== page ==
July 22, 2014

House subcommittee approves $1.2 billion bond proposal

A House budget subcommittee has passed a proposal to have the state issue $1.2 billion in general obligation bonds to pay for projects at colleges and universities, state parks and buildings and other infrastructure needs.

Representatives Chris Kelly (foreground) and Lincoln Hough are the chairman and co-chairman of the House Appropriations Committee on Infrastructure and Job Creation.

Representatives Chris Kelly (foreground) and Lincoln Hough are the chairman and co-chairman of the House Appropriations Committee on Infrastructure and Job Creation.

The measure next goes to the full House Budget Committee. If it clears the legislature it would require voter approval.

The Committee has not yet debated a list of projects that could receive proceeds from the bond issuance. A resolution has been drawn up containing that list, but it will not be discussed until lawmakers return from next week’s Spring Break.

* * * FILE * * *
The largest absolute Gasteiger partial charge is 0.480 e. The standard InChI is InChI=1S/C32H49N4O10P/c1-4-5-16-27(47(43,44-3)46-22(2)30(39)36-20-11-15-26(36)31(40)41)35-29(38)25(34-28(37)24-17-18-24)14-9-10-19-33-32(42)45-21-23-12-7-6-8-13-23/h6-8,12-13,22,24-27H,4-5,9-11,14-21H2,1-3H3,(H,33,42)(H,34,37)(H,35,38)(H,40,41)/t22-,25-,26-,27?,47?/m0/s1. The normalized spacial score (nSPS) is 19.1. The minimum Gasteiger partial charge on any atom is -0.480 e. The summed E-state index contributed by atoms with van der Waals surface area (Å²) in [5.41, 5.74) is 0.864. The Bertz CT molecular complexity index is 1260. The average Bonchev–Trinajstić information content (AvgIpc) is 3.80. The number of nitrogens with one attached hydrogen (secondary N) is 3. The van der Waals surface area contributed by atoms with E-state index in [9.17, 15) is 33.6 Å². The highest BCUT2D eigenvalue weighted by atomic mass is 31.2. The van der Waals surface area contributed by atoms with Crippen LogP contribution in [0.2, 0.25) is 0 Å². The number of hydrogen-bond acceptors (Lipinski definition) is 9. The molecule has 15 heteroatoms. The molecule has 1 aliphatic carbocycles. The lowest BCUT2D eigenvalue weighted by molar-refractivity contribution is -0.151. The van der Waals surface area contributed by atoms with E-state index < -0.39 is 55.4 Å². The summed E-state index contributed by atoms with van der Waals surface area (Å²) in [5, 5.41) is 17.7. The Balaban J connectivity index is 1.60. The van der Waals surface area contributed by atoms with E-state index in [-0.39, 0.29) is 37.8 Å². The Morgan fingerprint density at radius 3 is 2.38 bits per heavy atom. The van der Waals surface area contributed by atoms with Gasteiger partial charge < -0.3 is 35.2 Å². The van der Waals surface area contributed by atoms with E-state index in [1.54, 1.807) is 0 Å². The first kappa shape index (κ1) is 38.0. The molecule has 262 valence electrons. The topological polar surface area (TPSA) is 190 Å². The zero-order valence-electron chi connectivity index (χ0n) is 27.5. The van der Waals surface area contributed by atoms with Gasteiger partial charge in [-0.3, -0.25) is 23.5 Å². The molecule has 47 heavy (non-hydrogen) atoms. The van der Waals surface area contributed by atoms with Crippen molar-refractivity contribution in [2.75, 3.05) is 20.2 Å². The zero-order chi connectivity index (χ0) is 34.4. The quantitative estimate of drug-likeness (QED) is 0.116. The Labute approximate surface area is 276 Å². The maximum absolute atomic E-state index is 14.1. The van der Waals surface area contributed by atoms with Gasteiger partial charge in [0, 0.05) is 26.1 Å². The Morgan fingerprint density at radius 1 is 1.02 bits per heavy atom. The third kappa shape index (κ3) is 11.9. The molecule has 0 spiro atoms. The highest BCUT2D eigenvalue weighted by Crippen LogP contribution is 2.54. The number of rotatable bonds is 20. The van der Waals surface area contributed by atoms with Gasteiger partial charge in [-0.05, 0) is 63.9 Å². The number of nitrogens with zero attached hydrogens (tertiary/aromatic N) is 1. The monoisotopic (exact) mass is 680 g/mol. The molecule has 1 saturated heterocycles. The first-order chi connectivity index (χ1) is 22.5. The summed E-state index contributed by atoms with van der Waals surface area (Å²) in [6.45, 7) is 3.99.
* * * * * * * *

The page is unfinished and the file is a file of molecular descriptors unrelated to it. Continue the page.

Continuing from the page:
See the proposed resolution with the list of projects the bond proceeds could support.

Some committee members say Governor Jay Nixon wants the legislature to pass a proposal that would use revenue bonds. Committee chairman Chris Kelly (D-Columbia) opposes that avenue.

He believes under the state Constitution, such bonds are not meant to be issued for projects that do not generate revenue. Since the project list includes things that do not generate revenue, he doesn’t think revenue bonds would be acceptable.

Kelly acknowledges the state has used revenue bonds for non-revenue bearing projects before, and he knows there are lawyers that disagree with his assessment.

“I think these are the same lawyers who would say, ‘You may bond on the premise that you can mine green cheese on the Moon and sell it. So, I do not give much credibility to lawyers who say the State of Missouri can issue revenue bonds for non-revenue projects. Including the Governor.”

The proposal was amended to add a revolving fund of between $40 million and $60 million dollars for public schools to tap into for maintenance projects, and to require a cost-share from colleges and universities.

It also would create a “Taxpayer Protection Commission” of five members appointed by the Governor, the Senate President Pro-Tem and the Speaker of the House, to oversee management of the bond proceeds.